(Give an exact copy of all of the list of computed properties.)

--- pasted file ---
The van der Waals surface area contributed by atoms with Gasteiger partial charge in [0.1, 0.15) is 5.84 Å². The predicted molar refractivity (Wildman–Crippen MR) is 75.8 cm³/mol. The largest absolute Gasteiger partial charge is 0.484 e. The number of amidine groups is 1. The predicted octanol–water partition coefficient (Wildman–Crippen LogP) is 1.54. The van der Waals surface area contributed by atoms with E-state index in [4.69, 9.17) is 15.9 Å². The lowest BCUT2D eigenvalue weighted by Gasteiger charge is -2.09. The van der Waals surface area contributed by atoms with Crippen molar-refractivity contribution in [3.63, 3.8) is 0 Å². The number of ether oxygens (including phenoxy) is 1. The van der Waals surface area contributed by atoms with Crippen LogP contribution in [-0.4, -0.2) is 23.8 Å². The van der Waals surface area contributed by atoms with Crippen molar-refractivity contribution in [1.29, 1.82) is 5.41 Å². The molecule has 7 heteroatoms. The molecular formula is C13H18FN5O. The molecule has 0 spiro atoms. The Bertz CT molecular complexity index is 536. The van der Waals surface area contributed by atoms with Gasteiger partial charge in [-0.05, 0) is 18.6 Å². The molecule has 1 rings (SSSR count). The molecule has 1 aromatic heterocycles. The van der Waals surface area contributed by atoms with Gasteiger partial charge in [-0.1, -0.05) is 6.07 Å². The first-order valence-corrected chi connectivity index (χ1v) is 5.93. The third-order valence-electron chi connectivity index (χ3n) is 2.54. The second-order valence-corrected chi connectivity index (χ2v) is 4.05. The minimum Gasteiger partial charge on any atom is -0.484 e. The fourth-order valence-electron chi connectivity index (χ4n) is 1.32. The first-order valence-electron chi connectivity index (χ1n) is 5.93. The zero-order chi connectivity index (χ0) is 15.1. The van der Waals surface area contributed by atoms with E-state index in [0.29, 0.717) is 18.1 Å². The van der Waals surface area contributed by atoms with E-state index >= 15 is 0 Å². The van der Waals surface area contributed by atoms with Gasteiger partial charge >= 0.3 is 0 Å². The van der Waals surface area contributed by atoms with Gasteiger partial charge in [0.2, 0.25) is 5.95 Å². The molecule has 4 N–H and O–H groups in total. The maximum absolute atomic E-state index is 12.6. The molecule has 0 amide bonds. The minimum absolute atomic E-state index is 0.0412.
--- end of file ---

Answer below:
The van der Waals surface area contributed by atoms with Gasteiger partial charge in [0.1, 0.15) is 5.84 Å². The predicted molar refractivity (Wildman–Crippen MR) is 75.8 cm³/mol. The largest absolute Gasteiger partial charge is 0.484 e. The number of amidine groups is 1. The predicted octanol–water partition coefficient (Wildman–Crippen LogP) is 1.54. The van der Waals surface area contributed by atoms with E-state index in [4.69, 9.17) is 15.9 Å². The lowest BCUT2D eigenvalue weighted by Gasteiger charge is -2.09. The van der Waals surface area contributed by atoms with Crippen molar-refractivity contribution in [3.63, 3.8) is 0 Å². The number of ether oxygens (including phenoxy) is 1. The van der Waals surface area contributed by atoms with Crippen LogP contribution in [-0.4, -0.2) is 23.8 Å². The van der Waals surface area contributed by atoms with Crippen molar-refractivity contribution in [1.29, 1.82) is 5.41 Å². The molecule has 7 heteroatoms. The molecular formula is C13H18FN5O. The molecule has 0 spiro atoms. The Bertz CT molecular complexity index is 536. The van der Waals surface area contributed by atoms with Gasteiger partial charge in [-0.05, 0) is 18.6 Å². The molecule has 1 rings (SSSR count). The molecule has 1 aromatic heterocycles. The van der Waals surface area contributed by atoms with Gasteiger partial charge in [-0.1, -0.05) is 6.07 Å². The first-order valence-corrected chi connectivity index (χ1v) is 5.93. The third-order valence-electron chi connectivity index (χ3n) is 2.54. The second-order valence-corrected chi connectivity index (χ2v) is 4.05. The minimum Gasteiger partial charge on any atom is -0.484 e. The fourth-order valence-electron chi connectivity index (χ4n) is 1.32. The first-order valence-electron chi connectivity index (χ1n) is 5.93. The zero-order chi connectivity index (χ0) is 15.1. The van der Waals surface area contributed by atoms with E-state index in [0.29, 0.717) is 18.1 Å². The van der Waals surface area contributed by atoms with E-state index >= 15 is 0 Å². The van der Waals surface area contributed by atoms with Gasteiger partial charge >= 0.3 is 0 Å². The van der Waals surface area contributed by atoms with Gasteiger partial charge in [0.2, 0.25) is 5.95 Å². The molecule has 4 N–H and O–H groups in total. The maximum absolute atomic E-state index is 12.6. The molecule has 0 amide bonds. The minimum absolute atomic E-state index is 0.0412.